Carole Nash
Content Writer
Published: 10th September 2018

In September 2018, the car industry could be altered by the introduction of the Worldwide Harmonised Light Vehicle Test Procedure (WLTP), forcing manufacturers to offer large discounts on vehicles that don’t meet the standards. The WLTP is working in tandem with the Real Driving Emissions (RDE) test, which provides more accurate nitrogen oxides (NOx) figures.

The tests are replacing the current New European Driving Cycle (NEDC), which means your car could potentially be deemed 20% less fuel efficient and 20% more polluting. Changes to the current test have been ongoing for nearly ten years, due to the NEDC not being considered accurate enough.

The chairman of the Society of Motor Manufacturers & Traders (SMMT), Mike Hawes, said “this is an opportunity to reassure consumers that their cars will achieve figures much closer to the official ones.”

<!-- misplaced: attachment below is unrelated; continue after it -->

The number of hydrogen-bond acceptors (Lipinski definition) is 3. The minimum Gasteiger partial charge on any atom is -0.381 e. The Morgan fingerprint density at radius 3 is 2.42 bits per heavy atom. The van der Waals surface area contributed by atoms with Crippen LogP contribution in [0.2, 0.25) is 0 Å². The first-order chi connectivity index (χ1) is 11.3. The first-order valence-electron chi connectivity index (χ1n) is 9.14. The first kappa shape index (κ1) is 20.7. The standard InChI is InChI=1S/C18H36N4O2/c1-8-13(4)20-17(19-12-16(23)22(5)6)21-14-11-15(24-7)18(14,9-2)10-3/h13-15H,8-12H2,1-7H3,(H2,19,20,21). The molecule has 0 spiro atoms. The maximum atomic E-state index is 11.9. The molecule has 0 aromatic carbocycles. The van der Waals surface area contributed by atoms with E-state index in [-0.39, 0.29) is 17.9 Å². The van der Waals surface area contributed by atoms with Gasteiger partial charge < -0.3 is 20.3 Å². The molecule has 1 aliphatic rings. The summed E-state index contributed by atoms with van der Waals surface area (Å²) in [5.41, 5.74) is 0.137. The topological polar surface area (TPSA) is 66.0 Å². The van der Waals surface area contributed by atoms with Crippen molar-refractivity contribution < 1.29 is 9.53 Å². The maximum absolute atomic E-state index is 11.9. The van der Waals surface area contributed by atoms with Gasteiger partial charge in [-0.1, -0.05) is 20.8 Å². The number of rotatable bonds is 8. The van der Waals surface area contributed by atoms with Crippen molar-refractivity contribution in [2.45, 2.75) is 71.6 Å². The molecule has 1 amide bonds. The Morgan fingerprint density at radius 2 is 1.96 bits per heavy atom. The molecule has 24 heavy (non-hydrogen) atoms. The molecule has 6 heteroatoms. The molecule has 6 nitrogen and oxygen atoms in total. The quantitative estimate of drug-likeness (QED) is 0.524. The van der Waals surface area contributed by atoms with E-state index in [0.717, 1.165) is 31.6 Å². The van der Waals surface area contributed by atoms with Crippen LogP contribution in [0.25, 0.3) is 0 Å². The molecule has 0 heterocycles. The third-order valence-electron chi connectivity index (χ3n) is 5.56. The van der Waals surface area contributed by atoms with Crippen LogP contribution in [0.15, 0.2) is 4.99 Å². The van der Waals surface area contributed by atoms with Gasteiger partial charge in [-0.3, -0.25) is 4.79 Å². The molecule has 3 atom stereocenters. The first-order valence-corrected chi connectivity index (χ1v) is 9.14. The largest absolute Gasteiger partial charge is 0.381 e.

The new tests are designed to give motorists peace of mind that the car they buy will be the kind of efficiency quoted by the manufacturer. The testing is already being carried out, with governments using the interim period to work out an accurate conversion between new and old measurement systems. The German Associate of the Automotive Industry has estimated fuel economy and CO2 figures will increase by 22%. Some manufacturers like BMW have already released figures, increasing CO2 outputs by as much as 14%.

In terms of a knock on effect, companies left with large stockpiles of unsold pre-WLTP cars wouldn’t be able sell any to customers, potentially forcing a business to scrap them before they reached showrooms.

As it’s common practice for brands to build more cars than they’ve sold, it may force them to pre-register large numbers or sell unsold vehicles in the build up to the deadline. This could lead to a heavy discount in order to reduce the number of unsold cars. Many European countries have provided a period after the deadline for manufacturers to sell pre-WLTP cars off, though the UK government hasn’t announced any plans yet.

Full implementation of the tests is going to take place in 2021.

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